Robert L. Fallow '40
Robert L. Fallow '40 died October 20, 1997.
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ROBERT LINCOLN FALLOW ‘40
Bob Fallow, a Class of 1940 man of many talents and an original wit, died on October 20, 1997, after battling courageously against emphysema. At the time of his death, he lived in Union Bridge, MD.
Bob was born in West Hartford, CT, attending Hall High School where he was president of the student council and his senior class. An English major at Amherst, he belonged to Theta Delta Chi fraternity and served in his senior year as manager of the soccer team. He graduated cum laude.
After college, Bob was a journalist and served in the Marine Corps in World War II, attaining the rank of major. On leaving the service, Bob worked on the staff of the congressional watchdog committee overseeing the Marshall Plan. He then went to work for the CIA from which he retired in 1971. During his tenure, he served four years in London.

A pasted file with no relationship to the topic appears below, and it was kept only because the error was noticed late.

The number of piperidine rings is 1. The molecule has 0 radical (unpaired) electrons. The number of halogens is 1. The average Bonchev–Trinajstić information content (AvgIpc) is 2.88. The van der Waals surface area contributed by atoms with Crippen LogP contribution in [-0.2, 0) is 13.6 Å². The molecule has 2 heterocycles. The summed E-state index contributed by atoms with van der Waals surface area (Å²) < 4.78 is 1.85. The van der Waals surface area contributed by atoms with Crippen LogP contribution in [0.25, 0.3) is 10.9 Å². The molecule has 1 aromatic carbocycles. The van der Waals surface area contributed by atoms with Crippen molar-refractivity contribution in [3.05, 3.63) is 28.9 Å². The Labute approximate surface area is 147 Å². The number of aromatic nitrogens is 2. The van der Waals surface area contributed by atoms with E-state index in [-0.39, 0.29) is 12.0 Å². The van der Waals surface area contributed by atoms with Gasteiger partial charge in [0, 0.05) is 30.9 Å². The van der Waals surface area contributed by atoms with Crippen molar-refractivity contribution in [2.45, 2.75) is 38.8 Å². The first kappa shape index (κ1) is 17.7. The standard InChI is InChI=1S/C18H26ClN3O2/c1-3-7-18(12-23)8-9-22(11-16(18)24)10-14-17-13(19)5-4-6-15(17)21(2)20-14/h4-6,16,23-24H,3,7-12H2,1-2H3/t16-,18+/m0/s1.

As Bob’s wife Suzanne puts it, “Then he discovered golf.” After retirement, he devoted much of his time to a game which was then new to him but which must have suited him perfectly, for it combines his enjoyment of comradeship with his abilities as an accomplished “gamesman.” I will never forget some of our ping pong games in the Theta Delt House; employing cunning, a deceptively laid back style, and some kind of special English he put on the ball, he always beat me, though I was convinced I was the better player. I should have realized right then that Bob Fallow was going to excel at anything he chose to do.
At college, Bob was much admired by those who knew him well. In addition to the above-mentioned spirit of friendly competition, he had a subtle sense of humor, a placid temperament and a loyalty to friends that was as strong as it was genuine. Somehow, he seemed more mature than the rest of us, though no one enjoyed a party more.
Bob and Suzanne were married for fifty-three years. He is also survived by four sons and a daughter. Our deepest condolences go out to all of them.
Published in Amherst magazine Winter 1998 edition.